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At the door


videoprojection, sound

Juhana Kristian Moisander


Juhana Kristian Moisander’s exhibition “kiiras” is a case study in religious conviction—a topic that contemporary artists seldom broach, apparently seeing it as an intrusion on our properly secular ethos. The show’s Finnish title refers to an evil spirit, a contrivance between pagan and Christian beliefs, which Finns ceremoniously chase away every Easter. The exhibition ended with Holy Week, closing on Easter Day. Embedding his project within this season sacred to Christians, Moisander presented a drama in which love, desperation, and faith demand our attention and charge our emotions; kiiras, it is important to note, can also be translated as “purgatory.”

The gallery was dim; three black-and-white video projections simultaneously presented threads of the same story. The central image depicts a man in a dark cloud. His arms and legs are willowy with movement, but we only see him from his neck down—beginning where wall meets ceiling—so he seems to float above the gallery’s floor. His airy hovering looks elegant, even tranquilizing, once you’ve noticed there is no hint of struggle. He is somnolently suspended in a space he is powerless to leave. This, it seems, is purgatory.

The projection on the right showed a closed suitcase; on the left, a closed door. With a few sharp raps at the door, the drama begins. The door opens onto a snow-covered landscape; a young woman is standing there. She slowly kneels in hushed, earnest prayer; then, with a clattering noise, the suitcase flips open. You don’t see it open, because your eyes have been fixed on her, but when you whirl toward the racket, there it is. A man gradually rises from the suitcase—a droll levitation trick or holy ascension? While gazing lovingly toward the kneeling woman, he reaches out to her tenderly, and you realize that the suitcase man and the fellow adrift in purgatory are the same person.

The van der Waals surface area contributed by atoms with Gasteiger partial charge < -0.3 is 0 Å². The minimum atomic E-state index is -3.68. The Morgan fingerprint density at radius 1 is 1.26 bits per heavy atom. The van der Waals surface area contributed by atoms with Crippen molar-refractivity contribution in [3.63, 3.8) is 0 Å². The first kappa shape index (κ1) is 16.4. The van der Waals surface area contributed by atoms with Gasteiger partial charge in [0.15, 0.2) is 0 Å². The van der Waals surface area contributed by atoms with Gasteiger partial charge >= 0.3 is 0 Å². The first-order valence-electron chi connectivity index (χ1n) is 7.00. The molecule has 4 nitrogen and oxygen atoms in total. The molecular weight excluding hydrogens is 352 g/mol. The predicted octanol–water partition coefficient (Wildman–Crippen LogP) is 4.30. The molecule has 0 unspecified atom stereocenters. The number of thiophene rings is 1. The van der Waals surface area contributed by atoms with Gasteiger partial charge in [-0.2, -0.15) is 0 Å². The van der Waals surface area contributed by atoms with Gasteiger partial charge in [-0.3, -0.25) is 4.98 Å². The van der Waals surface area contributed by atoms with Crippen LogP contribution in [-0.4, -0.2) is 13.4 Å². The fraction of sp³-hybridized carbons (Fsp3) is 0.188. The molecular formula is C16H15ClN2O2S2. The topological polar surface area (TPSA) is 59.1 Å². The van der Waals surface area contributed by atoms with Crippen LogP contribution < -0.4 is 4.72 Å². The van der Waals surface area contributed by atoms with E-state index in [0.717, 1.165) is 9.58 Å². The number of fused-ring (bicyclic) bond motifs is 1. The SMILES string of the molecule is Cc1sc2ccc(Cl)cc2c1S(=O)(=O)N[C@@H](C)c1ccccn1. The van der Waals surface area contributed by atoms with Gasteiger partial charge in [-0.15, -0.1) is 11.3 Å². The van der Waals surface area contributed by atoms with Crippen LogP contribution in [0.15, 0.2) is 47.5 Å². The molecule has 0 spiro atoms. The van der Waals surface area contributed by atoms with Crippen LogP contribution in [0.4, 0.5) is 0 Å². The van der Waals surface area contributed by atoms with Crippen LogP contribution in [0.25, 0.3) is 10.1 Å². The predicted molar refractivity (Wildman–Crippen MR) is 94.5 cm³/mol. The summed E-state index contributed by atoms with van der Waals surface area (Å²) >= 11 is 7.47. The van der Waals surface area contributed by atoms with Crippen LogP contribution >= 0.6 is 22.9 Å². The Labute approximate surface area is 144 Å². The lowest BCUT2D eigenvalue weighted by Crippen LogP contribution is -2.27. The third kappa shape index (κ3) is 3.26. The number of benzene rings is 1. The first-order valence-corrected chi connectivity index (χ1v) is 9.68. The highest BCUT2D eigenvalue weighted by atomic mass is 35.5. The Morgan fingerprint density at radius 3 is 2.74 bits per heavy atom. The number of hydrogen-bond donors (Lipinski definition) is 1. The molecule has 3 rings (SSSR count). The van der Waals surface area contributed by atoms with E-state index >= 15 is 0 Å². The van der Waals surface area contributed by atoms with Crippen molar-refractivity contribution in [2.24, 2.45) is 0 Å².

Nearly risen from his suitcase-tomb, the man appears to have reached salvation and the woman’s prayers to have been heard. But Moisander’s story doesn’t end so neatly. At a dramatic turning point, the man makes such passionate imploring gestures that you can’t help but glance back at the woman to look for her response. In a twisted deus ex machina, the figure of death has arrived out of nowhere, standing just behind the woman still petitioning in prayer. Like her, your attention has been focused on the man; you didn’t notice death’s approach either. Death places a hand on her shoulder, the man falls back into the suitcase, and the tragedy comes to its real ending.

I have no idea if Moisander walks among the faithful, but kiiras, 2009, is exceptional in its capacity to render devotion in a secular age. Moisander is a gifted dramatist and actor (he plays most of the parts); his minimalist, elegiac approach delicately restores the intricate commerce between faith and emotion. His style of pantomime movement and gesture is ingeniously integrated with his sound design. And unlike most video artists, he is succinct, a consummate editor. He subtly unites his audience with characters at momentous turning points in the dreamy, present-tense drama—you didn’t see death coming either. It’s an opening to contemplate spirituality, whether skeptically or as a believer. We have faith in Moisander’s art, because it’s clear he believes in the inner life of his characters and in their spirituality, too.

Ronald Jones

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